The question “Comment on the National Wetland Conservation Programme initiated by the Government of India and name a few India’s wetlands of international importance included in the Ramsar Sites." was asked in the Mains 2023 GS Paper 3. Let us look at the model answer to this question.
Answer: The National Wetland Conservation Programme (NWCP) was launched in 1985, it seeks to address the mounting threats to these fragile wetland ecosystems and promote their conservation. Furthermore, it aligns with international efforts to protect wetlands, including designating certain sites as Ramsar Sites, signifying their global significance.
The key objectives of NWCP includes:
- Identification and Assessment: The program involves the identification and delineation of wetlands across India. This process includes surveys and scientific assessments to categorise wetlands based on their ecological, hydrological, and socio-economic significance.
- Conservation and Management: Once identified, the wetlands are subjected to conservation and management measures to prevent degradation. These actions include habitat restoration, controlling pollution, and managing water resources sustainably.
- Capacity Building: The program emphasises capacity building at the local, state, and national levels. Training and awareness programs are conducted to involve local communities and stakeholders in wetland conservation efforts.
- Research and Monitoring: Ongoing research and monitoring activities are crucial for understanding the dynamic nature of wetlands and assessing the effectiveness of conservation measures.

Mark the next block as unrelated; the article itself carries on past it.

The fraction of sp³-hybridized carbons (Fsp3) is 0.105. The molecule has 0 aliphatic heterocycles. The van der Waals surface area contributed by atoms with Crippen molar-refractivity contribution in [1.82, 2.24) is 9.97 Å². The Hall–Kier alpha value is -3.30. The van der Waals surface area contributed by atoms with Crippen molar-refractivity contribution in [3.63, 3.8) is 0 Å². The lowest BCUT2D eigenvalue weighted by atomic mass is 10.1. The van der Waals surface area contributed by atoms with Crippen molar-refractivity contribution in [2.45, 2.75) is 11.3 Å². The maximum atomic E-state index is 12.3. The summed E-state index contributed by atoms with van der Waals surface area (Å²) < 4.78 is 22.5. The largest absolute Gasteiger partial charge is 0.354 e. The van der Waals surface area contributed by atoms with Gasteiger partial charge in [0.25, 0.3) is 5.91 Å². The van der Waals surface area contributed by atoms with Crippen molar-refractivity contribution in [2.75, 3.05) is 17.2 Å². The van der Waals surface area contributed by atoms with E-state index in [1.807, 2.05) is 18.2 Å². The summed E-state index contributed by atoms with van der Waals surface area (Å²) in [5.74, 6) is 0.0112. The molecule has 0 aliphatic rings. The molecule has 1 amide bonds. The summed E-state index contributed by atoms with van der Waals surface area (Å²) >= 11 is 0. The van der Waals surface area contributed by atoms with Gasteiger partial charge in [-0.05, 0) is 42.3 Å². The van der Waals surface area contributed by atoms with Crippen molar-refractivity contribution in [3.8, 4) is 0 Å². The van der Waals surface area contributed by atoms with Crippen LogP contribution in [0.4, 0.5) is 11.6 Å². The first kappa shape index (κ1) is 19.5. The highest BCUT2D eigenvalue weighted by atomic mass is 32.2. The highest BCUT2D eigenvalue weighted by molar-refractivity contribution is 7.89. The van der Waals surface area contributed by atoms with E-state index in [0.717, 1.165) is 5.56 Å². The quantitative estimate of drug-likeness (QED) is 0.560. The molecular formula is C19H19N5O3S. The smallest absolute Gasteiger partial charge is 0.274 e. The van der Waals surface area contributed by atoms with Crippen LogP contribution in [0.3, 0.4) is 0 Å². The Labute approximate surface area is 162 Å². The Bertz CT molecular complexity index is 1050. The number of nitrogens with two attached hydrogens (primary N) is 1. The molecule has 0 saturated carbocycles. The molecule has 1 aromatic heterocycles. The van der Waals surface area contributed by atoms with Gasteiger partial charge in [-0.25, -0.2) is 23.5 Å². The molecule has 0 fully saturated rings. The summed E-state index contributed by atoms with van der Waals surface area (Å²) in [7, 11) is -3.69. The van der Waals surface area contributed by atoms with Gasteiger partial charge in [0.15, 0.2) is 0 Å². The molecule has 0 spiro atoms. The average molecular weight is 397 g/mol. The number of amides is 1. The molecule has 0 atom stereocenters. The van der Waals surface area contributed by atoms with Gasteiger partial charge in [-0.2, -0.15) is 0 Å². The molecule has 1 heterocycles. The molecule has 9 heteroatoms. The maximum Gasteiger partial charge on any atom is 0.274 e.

- Legal Framework: The NWCP supports the development and enforcement of legal and policy frameworks for wetland conservation and protection.
Some of the wetlands of international importance included in the Ramsar Sites in India are:
- Chilika Lake, Odisha: Chilika Lake is the largest coastal lagoon in India and a crucial stopover point for migratory birds on the East Asia-Australasia Flyway. It supports a rich biodiversity of flora and fauna, including the Irrawaddy dolphin.
- Sundarbans, West Bengal: The Sundarbans mangrove forest is home to the Bengal tiger and numerous other endangered species. It serves as a buffer against coastal erosion and tidal surges while providing livelihoods for local communities.
- Keoladeo National Park, Rajasthan: Formerly known as Bharatpur Bird Sanctuary, this wetland is a UNESCO World Heritage Site and a haven for migratory birds, particularly waterfowl and waders. It is included in the Montreux record.
- Loktak Lake, Manipur: Loktak Lake is known for its unique floating Phumdis (massive floating islands). It supports a diverse range of aquatic life and is home to the endangered Manipur brow-antlered deer (Sangai deer). It is included in the Montreux record.
- Kaziranga National Park, Assam: While primarily renowned for its population of one-horned rhinoceroses, Kaziranga National Park also features significant wetland ecosystems.
- Bhitarkanika Mangroves, Odisha: This region harbours a unique biodiversity, including saltwater crocodiles, a variety of fish species, and numerous bird species.
These Ramsar Sites in India are not only biodiversity hotspots but also play a vital role in regulating local and global climate, maintaining hydrological cycles, and supporting the livelihoods of communities residing in their vicinity. The designation of Ramsar Sites further emphasises the international importance of Indian wetlands. However, continuous monitoring, research, and community engagement are necessary to ensure the long-term protection and sustainable management of these wetlands, not only for the benefit of India but also for the global environment and biodiversity.